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New police shootings stoke protests. Police officers responding to reports of a man with a knife in Lafayette, Louisiana, fatally shot Trayford Pellerin, 31, at a gas station on Friday night. They had followed him for half a mile and first shot him with a taser, a police spokesperson said. A bystander said officers fired their guns 10 times. Pellerin’s mother said he suffered from anxiety. “Instead of giving him a helping hand they gave him bullets,” said civil rights attorney Ben Crump. Protesters gathered at the scene and blocked traffic and the American Civil Liberties Union and the Southern Poverty Law Center are demanding an investigation. On Sunday in Kenosha, Wisconsin, officers shot and critically wounded Jacob Blake, 29, in front of his three young sons. Witnesses said he was trying to break up a fight between two women, and a video of the incident shows him walking away from police as they follow him to his car and shoot him in the back. Large crowds formed at the scene and marched downtown, where city and police vehicles were set on fire. State officials are investigating.

Far-right protesters clash with Black Lives Matter and left-wing activists in Portland, Oregon. Members of right-wing militias and the neo-fascist Proud Boys, some of them carrying assault-style rifles, assembled at a courthouse downtown under the guise of a pro-police rally and were met by counter-protesters. Police said the ensuing skirmishes met the definition of a riot, but officers did not intervene because they were outnumbered and “tired from responding to a much smaller and less volatile protest that was declared a riot the night before,” The Washington Post reported.

Gun dealers continue to confront inventory shortages. Retailers across the country are having trouble restocking ammunition as manufacturers struggle to keep up with increased demand. During an earnings call this month, the CEO of Vista Outdoor said the shortage may continue into next year, adding that “free time” during the pandemic “has given people more opportunities to recreate in real time” and burn through their ammo purchases more quickly than usual. Gun shop owners told The Trace’s Champe Barton that inventory slowed to a trickle beginning in May, preventing them from capitalizing on the biggest boom the industry has ever seen.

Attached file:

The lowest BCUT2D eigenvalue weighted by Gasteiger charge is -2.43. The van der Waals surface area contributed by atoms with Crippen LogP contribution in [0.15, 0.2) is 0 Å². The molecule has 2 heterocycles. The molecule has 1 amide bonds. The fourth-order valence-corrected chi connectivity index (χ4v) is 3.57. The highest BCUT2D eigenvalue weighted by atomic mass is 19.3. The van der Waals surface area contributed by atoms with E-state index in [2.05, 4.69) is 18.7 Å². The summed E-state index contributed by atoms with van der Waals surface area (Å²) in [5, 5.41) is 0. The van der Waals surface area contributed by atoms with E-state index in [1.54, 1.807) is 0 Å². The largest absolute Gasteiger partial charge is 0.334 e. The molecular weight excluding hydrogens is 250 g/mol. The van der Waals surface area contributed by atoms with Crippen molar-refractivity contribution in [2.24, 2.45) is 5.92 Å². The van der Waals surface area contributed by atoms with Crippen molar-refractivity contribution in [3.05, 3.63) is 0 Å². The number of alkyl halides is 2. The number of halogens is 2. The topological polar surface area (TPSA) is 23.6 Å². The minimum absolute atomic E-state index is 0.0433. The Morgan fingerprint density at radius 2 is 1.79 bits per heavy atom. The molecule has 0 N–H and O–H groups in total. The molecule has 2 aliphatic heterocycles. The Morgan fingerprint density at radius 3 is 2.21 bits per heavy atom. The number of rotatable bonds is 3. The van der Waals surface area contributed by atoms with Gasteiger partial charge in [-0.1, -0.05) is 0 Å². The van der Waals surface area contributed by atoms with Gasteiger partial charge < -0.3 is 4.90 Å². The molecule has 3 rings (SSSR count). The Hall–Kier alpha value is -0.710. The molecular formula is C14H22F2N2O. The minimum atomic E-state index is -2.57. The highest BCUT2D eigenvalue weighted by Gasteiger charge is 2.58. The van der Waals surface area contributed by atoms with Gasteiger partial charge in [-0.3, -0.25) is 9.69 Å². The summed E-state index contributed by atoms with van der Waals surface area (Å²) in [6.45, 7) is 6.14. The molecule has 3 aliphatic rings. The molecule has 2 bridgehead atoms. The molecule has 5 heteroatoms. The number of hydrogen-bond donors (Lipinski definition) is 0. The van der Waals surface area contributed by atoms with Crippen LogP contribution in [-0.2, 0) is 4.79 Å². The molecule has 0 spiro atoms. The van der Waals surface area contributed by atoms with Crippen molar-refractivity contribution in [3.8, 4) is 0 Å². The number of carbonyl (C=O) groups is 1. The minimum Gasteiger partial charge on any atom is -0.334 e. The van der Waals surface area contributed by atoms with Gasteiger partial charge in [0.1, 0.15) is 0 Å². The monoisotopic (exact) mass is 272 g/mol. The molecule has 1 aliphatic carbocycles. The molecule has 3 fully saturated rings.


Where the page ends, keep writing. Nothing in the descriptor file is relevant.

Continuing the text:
ICYMI: Will record gun sales shift how Americans vote? The National Rifle Association and like-minded groups have described the sales surge as a vindication of their message — and a turning point in the gun debate. But according to interviews Will Van Sant conducted with academics, several of whom are gun rights defenders or critics of what they consider the sometimes patronizing approach of gun safety advocates, the sales are unlikely to produce huge shifts in public opinion or voting patterns, partly because the country is already so polarized, and partly because only a very small share of gun owners become active in gun rights. Read the article.

An anti-violence advocate was killed in Louisville. Kimberly Jarboe, 49, was found shot to death on a street in the Kentucky city. A driver for the local transit authority, Jarboe got involved in gun violence prevention 10 years ago after the murder of her 15-year-old son. “What I’ve seen over the course of a decade is nothing but an unselfish person willing to lend themselves time and time again,” fellow activist Christopher 2X told The Courier Journal.


At least 1,255 people have been shot in Philadelphia so far this year — surpassing full-year totals for both 2015 and 2017. [The Philadelphia Inquirer]